6 Steps to Crush Your Landing Page Copy to Win More Leads
Chris is the Head of Operations and a Growth Marketer at Lean Labs who enjoys strategizing and writing content that drives results. When not typing away, Chris is exploring nature with his two daughters, wife, and dogs.
Did you know nearly 80% of businesses are dissatisfied with their landing page's conversion rates?
That number should be shocking. There are hundreds of thousands of websites, all with landing pages of their own, and only 20% are achieving the goals they want?
Yes, it's not easy to craft the high-converting landing pages everyone wants. But what if you could produce landing page copy that has customers drooling over your offer? One that has them banging on the door.
Well, a page that achieves dramatically more leads is in sight.
Landing Page Copy that Converts
If you want effective landing page copy, you need to be willing to test endlessly. A/B testing is your ultimate weapon in the fight for higher conversions, and because we've said it here, we won't readdress it in every step. Just understand, if you're not willing to test, you'll never know what's not working on your page and potentially limiting your conversions.
These steps are the key to winning over more customers. While the concepts may be familiar, if you can execute on the next level, you're sure to see growth, and we'll show you how.
1. Ensure You Have the Right Offer
First things first. If you're pitching the wrong offer, no level of copy will save you. You need to have a specific, relevant deal that customers want to pay attention to.
With so many options in every market imaginable, it's vital that you stand out. Why should customers come to you over the competition? What is your reason to exist?
Appealing offers boil down to three key elements:
- It needs to help the customer with a specific problem.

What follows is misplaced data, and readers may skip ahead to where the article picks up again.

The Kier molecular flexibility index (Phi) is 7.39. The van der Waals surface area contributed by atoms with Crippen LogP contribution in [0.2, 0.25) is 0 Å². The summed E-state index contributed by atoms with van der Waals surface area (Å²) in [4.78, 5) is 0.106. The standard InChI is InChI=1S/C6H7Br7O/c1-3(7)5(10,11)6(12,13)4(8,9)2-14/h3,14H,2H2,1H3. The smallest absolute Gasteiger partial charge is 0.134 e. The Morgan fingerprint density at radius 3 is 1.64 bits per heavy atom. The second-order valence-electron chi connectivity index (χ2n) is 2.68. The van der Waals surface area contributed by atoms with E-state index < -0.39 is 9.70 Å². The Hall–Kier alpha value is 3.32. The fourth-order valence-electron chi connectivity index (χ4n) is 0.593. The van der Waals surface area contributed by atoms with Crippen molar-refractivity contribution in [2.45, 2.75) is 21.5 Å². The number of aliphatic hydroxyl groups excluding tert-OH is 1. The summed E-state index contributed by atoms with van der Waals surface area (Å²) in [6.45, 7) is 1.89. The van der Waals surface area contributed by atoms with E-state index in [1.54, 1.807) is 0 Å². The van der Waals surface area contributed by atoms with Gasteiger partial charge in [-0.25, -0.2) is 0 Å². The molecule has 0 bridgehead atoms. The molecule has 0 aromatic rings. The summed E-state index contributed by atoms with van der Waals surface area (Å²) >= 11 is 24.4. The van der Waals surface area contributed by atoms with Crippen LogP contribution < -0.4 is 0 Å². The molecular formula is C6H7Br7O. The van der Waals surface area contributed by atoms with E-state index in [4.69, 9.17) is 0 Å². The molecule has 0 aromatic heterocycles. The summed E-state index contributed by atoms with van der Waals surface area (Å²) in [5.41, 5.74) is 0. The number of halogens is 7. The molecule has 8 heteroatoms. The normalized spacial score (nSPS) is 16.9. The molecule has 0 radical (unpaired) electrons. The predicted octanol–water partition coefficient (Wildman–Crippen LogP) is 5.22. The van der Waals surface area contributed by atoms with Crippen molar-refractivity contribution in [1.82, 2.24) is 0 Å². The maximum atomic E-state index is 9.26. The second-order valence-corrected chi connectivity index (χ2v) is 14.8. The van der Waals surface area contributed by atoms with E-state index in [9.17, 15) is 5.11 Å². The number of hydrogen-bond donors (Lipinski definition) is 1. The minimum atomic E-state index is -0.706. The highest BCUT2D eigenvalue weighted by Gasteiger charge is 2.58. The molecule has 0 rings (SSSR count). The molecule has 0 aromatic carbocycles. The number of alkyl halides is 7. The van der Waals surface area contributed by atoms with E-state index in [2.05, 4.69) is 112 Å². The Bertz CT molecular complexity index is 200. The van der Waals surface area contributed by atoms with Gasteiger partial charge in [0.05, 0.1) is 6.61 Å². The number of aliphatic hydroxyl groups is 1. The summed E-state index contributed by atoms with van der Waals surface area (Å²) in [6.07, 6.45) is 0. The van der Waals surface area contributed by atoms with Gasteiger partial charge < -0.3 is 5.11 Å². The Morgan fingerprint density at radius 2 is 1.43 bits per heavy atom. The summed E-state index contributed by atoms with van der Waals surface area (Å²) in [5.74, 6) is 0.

- It needs to be relevant to the buyer's journey.
- It needs to bring a sense of urgency.
Study your buyer personas to understand what they want, and the specific problems they face. Offers should be highly specific to a single problem, pain, or fear. Then, the offer needs to help them solve it. If it's highly valuable and supremely helpful, they will convert. If it's self-serving and not valuable, no copy tricks will increase the conversion rate.
2. Create a Headline that Sings
The headline broadcasts your offer's value. It needs to be as concise as you can make it, without sacrificing clarity. Readers have short attention spans, and it's important to address that point.
If you're purchasing a designer suit, which headline would you prefer:
"Quality Materials and Fast Delivery"
"Look So Good They Can't Ignore You"
Your headline should be used to set the stage for the rest of the page. If you're focused on the buyer's journey, this means opening your customer's story in a way that's effective to them.
For example, if your customer is in an IT department, they care more about the specifications of your technology than the average person. So with this persona, you'd spend more time with a feature-focused headline that gets them excited to have additional capabilities. For someone who knows less about technology, you'd be better off with a benefit-driven approach that speaks to their internal desires.
For execution, focus on the four U's of headlines. Useful, Urgent, Unique, and Ultra-Specific. It can be challenging to manage all four while trying to speak to their need for status. This is why brainstorming is essential. Brainstorming as many different options as possible gives you a better chance at finding one or two that include all four, and that will make it incredibly powerful.
Try writing headlines with a cliffhanger (Our Pilot Made an Announcement, What He Said Changed Our Lives), using a testimonial (How Mark Used Our Sales Platform to Earn $80k in Only 30 Days), or by including statistics (How We Increased Monthly Organic Traffic By 1096% in Only 12 Months). These can all be effective depending on your audience.
3. List the Benefits
The benefits of your offer are what separate you from the competition.
Most customers have done thorough research and know specifically what they want. For the rest, you should present your features as providing the best benefit for them. You want to frame your product as a tool that will help them achieve their goals.